The Lord Chief Justice at the Hackathon
Today I joined the Online Court Hackathon, master-minded by my friend Richard Susskind, for its final hour. For 23 hours 200 IT enthusiasts, divided up into teams, had been working away through the heat of the day, through the twilight hours, through the long night watches and long past rosy-fingered dawn to prepare their contributions and compete for the awards that would be available at the end of the event. I arrived in time to watch short presentations from the handful who had been picked out for special commendation by the team of judges which included three serving High Court Judges. Lord Thomas, the Lord Chief Justice, who has been the driving force – perhaps, the demonic inspiration – behind the current £1 billion Court modernisation project, presented the awards at the end of the event.
I was there because I was the third president of the Society of Computers and Law, in the years between 1992 and 2001 when we used to bang the drum loudly for the kind of changes that are now at long, long last beginning to take shape. I was delighted to see that my predecessor, Sir Brian Neill, president through the 1980s and now fast approaching his 94th birthday, was also there, and we shared a taxi back afterwards. We reminisced about the days when we would be lucky if we attracted seven people to a meeting to discuss possible uses of applied technology in support of the courts. This week’s event was heavily over-subscribed, and 200 would-be participants had to be turned away.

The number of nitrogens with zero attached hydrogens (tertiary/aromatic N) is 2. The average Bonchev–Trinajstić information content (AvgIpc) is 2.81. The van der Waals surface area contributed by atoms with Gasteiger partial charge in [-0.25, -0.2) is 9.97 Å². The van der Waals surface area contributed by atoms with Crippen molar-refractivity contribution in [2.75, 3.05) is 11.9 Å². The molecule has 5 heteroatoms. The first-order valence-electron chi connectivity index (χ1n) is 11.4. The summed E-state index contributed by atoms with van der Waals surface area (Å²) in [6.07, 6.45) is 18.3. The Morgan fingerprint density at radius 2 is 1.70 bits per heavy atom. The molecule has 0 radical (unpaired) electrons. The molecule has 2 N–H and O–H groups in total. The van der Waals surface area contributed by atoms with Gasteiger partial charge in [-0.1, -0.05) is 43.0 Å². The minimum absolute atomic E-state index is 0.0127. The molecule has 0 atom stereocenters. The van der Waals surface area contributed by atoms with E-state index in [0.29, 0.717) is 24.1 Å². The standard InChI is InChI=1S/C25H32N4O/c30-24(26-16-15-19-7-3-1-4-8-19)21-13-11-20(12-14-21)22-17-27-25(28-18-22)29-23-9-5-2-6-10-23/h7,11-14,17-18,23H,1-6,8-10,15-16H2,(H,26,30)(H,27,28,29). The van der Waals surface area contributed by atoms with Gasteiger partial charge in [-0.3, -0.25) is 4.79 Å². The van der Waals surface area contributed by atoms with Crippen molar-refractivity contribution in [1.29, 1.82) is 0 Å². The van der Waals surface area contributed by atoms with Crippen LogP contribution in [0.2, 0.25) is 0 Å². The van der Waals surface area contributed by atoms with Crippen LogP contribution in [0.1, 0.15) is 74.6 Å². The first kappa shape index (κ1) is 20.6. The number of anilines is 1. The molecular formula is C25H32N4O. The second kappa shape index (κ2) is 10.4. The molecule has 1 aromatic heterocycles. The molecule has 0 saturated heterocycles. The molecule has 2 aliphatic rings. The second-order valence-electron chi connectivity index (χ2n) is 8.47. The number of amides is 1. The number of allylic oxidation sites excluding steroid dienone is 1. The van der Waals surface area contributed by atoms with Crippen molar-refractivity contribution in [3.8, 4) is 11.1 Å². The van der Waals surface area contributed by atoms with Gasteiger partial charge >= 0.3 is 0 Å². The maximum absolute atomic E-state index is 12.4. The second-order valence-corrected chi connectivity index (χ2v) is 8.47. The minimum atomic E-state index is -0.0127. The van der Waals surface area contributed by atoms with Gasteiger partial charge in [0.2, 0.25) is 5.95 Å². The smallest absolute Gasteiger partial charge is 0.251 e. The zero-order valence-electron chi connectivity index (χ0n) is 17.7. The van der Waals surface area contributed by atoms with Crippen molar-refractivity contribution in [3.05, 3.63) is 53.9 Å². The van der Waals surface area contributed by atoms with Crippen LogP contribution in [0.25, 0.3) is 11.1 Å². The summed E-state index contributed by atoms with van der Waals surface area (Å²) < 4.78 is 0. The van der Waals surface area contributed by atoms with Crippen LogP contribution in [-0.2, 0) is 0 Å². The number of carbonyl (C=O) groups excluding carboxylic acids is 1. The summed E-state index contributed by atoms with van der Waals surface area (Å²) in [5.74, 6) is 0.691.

The nature of the event can be gleaned from the Legal Geek website:
Half of London’s top 20 law firms along with leading UK universities are competing in the world’s first online courts hackathon this weekend with teams flying in from as far away as India and Australia. There were around 400 applicants for the event, which begins at noon on Saturday and ends at noon on Sunday with a closing address by the Lord Chief Justice.
The Hackathon is being jointly staged by the Society for Computers and Law, Legal Geek, the Judiciary of England and Wales, and HM Courts & Tribunals Service. It is being hosted in London at the University of Law.
What are online courts?
The first generation of online courts will involve judges deciding cases on the basis of evidence and argument submitted electronically. Their introduction in England and Wales (for civil, family, and tribunal disputes) will be one of the most significant reforms to the justice system in the past two centuries. Supported by both the Government and the Judiciary, the motivation behind online courts is to provide greater access to justice in a more cost efficient way than the conventional court system. While the government is leading the transformation (and is investing around £1 billion in modernising the courts), it is recognised that the design of the online courts would benefit from the input of the wider communities of lawyers, court users, law students, and technologists.